Three Chinatown organizations impressed Congressman Jay Inslee, a gubernatorial candidate, with their history, a toast, Chinese welcoming sign, and reception in his honor on Jan 8. What Inslee didn’t know was that some of the members of these associations had already given money to the campaign of his opponent, Attorney General Rob McKenna.
So why did they invite Inslee to their organizations? Did it mean they changed their minds? Or have they become really politically savvy, knowing that it is important to engage both the Republican and Democratic candidates simultaneously?
Inslee has a lot of catching up to do among these Chinatown leaders. This was his first visit. McKenna, on the other hand, attended Chinatown events frequently in 2011, sometimes as often as twice a week. Last September, both candidates came to the Chinatown/International District for fundraising events. Organized by Ron Chow, Walter Liang, and others, more than 30 Chinese immigrants joined with more than 100 mainstream supporters, raising $25,000 for the attorney general at the House of Hong Restaurant.
Inslee’s event was at the North American Post’s Nagomi Tea House, earning more than $3,000 from about 40 American-born Asians.
Tony Au, one of the organizers of the Inslee tour, said, “People have a choice between the two candidates. I want him (Inslee) to acknowledge the Chinese community. Don’t overlook the Chinese community. We have influence and we are a big community.”
“We welcome all our guests,” said Wei Feng, one of the leaders of Soo Yuen Benevolent Association, who had also donated money to McKenna’s campaign at the House of Hong event.
“He (Jay) is visiting our community, we have to extend our courtesy. We do it for the community.” He said he donated the money to McKenna because “I do it to support the community,” rather than for personal reasons.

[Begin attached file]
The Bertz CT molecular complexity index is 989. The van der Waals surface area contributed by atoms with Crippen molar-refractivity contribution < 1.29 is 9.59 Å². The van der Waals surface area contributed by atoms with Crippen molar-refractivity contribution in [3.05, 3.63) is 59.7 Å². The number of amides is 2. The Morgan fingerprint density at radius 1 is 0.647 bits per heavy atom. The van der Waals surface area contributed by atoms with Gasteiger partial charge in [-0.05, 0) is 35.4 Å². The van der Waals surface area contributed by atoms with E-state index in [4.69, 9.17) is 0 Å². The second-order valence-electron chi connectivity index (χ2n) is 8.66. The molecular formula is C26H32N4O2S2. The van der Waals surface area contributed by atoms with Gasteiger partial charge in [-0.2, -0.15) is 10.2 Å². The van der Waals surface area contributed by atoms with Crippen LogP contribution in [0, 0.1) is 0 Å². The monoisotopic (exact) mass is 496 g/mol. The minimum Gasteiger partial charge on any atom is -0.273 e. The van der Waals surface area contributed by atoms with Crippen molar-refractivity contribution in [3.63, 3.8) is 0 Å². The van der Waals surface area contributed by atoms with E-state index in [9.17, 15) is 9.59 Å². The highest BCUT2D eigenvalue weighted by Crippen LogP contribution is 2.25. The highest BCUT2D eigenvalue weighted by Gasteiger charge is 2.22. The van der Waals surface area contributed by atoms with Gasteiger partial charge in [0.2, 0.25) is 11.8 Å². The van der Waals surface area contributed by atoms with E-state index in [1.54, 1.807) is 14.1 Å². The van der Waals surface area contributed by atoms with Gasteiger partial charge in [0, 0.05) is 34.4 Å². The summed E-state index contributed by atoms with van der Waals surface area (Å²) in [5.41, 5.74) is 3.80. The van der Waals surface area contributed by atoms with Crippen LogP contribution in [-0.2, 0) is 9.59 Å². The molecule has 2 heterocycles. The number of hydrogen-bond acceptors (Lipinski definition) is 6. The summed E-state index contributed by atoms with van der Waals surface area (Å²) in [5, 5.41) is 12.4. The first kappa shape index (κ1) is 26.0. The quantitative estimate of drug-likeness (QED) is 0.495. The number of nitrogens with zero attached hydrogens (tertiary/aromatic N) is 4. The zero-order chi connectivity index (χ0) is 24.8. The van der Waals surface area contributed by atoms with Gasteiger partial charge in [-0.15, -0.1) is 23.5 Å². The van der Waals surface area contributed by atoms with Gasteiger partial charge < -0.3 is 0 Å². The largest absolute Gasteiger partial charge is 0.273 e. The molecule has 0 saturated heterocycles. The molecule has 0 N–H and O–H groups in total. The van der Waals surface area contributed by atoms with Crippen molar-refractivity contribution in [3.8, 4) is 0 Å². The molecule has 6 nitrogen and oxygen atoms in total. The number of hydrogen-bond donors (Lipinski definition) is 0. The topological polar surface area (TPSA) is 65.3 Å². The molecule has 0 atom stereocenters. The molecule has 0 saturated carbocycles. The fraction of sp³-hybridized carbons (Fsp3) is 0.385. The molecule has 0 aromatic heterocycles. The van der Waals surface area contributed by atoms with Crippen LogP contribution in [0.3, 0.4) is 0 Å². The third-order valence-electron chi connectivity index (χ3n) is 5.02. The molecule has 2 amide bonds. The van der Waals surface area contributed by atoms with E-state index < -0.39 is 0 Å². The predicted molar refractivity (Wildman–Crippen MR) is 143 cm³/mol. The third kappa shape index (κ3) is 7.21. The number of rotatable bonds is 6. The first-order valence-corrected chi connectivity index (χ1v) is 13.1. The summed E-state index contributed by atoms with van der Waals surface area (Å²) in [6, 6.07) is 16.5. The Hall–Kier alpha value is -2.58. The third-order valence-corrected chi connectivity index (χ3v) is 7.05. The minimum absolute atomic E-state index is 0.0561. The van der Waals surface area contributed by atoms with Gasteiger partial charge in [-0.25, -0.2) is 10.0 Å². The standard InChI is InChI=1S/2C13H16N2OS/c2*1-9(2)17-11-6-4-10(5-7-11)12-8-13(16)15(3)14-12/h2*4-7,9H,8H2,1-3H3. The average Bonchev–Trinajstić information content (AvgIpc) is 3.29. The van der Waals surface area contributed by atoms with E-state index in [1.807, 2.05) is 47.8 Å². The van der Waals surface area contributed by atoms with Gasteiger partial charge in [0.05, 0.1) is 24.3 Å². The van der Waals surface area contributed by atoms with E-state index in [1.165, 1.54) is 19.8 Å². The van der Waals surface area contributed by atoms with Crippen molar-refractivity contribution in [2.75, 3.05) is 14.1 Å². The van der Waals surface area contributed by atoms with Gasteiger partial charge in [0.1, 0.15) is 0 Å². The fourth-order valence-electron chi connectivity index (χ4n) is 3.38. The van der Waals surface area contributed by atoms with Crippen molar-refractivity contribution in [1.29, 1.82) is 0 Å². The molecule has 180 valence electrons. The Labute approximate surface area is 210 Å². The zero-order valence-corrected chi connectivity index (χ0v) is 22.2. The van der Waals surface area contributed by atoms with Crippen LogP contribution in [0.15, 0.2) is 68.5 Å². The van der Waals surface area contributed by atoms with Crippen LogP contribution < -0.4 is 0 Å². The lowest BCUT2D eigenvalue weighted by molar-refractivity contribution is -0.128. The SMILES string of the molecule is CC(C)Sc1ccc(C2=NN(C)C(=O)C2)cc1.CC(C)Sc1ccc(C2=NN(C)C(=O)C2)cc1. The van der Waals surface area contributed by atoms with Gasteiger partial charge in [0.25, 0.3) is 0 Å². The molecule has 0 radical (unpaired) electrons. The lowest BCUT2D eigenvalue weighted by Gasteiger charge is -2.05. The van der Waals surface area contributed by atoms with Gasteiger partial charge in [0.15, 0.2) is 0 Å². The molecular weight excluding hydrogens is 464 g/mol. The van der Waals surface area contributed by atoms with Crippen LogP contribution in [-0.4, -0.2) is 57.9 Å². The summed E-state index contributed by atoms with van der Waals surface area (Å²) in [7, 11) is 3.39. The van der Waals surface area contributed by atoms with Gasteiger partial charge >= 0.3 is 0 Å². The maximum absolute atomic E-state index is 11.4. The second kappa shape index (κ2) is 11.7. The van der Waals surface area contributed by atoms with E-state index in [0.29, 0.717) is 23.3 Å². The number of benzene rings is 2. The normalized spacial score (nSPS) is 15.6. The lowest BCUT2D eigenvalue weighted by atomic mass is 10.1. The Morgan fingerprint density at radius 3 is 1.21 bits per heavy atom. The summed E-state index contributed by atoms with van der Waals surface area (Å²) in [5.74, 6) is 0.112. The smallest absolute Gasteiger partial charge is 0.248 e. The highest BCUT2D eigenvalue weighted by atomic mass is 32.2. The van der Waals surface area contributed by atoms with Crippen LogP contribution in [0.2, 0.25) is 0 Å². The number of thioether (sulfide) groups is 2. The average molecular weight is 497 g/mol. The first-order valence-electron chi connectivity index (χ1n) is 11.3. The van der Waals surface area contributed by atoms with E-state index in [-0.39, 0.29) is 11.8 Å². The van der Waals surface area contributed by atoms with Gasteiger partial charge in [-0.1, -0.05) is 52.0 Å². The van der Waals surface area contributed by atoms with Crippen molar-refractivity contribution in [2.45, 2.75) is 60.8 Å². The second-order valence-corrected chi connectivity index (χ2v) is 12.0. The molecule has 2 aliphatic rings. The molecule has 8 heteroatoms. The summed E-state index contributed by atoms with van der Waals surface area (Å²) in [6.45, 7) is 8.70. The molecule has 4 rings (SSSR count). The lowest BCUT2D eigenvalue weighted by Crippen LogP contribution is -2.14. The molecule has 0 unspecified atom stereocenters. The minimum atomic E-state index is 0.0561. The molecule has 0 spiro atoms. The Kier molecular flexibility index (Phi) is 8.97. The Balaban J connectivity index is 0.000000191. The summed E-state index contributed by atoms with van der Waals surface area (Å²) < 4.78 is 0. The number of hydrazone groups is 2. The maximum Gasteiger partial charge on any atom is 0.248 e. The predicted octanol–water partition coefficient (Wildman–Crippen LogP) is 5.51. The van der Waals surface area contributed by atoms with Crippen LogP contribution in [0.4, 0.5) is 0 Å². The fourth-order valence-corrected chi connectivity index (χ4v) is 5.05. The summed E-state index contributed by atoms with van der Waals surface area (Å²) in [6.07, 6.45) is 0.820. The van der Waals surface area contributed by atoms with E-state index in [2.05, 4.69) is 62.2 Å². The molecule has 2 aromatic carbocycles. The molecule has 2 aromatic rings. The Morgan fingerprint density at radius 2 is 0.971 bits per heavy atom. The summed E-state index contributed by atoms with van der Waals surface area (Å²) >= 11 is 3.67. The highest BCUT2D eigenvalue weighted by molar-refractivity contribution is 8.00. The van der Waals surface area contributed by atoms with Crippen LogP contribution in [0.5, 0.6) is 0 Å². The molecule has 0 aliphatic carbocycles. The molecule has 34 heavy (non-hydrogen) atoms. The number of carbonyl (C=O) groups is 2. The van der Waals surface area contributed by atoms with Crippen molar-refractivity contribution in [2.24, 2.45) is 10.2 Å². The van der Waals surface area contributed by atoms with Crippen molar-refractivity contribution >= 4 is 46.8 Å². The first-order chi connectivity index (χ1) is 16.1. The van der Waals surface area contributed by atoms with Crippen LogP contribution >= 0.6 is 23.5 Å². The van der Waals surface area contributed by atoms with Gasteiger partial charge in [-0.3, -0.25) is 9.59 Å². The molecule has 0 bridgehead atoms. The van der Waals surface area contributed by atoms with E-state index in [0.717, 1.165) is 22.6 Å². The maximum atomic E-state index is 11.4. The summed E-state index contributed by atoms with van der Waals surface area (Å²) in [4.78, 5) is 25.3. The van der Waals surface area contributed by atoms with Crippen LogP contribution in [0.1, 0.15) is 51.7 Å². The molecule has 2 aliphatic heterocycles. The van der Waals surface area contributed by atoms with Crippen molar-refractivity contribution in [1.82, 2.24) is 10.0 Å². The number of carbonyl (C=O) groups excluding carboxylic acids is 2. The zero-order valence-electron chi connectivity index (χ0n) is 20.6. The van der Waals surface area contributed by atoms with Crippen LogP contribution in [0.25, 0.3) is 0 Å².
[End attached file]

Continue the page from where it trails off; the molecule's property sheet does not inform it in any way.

Larry Chan, president of the Gee How Oak Tin Association, said his association opened up to Inslee so that Inslee could learn about the community’s history. “He didn’t know that Oak Tin has more than 100 years of history. I have to help Chinatown to get into the mainstream. It’s important to communicate with the mainstream. The best person will win.”
Michael Chen, president of Oak Tin Foundation, said Oak Tin donated $600 to McKenna at the House of Hong event. “We support the cause when the community is coming together. It doesn’t matter whether it’s a Democrat or Republican. We (Oak Tin) should host for Inslee, too, because we wanted him to understand that we are not some low-class folks. We have lots of success stories in the family association.”
Faye Hong, who supports McKenna, but helped to organize Hop Sing Tong’s reception, said, “I am not a Democrat.” But he supported the good intentions of the organizers, including Rep. Bob Hasegawa.
Inslee’s two-hour visit to Chinatown also rewarded him with more connections. Both Chan and Feng said they would be interested in helping fundraise for Inslee if he asked them.
Benjamin Lee, a McKenna backer, who attended the Inslee reception, instantly invited Inslee to the Hong Kong Association’s annual dinner on Jan. 21.
McKenna’s supporters were miffed that the Seattle Chinese Post/Northwest Asian Weekly was part of Inslee’s visit, whose campaign sent out a press release that included our name.
Let me say this. To any officials who would like to visit our office, we welcome them, whether they are Republicans or Democrats. I suspect the reason the organizers called our office to be a part of the tour is because the Asian Weekly’s office is presentable and big. And we are always interested in bipartisan political coverage. (end)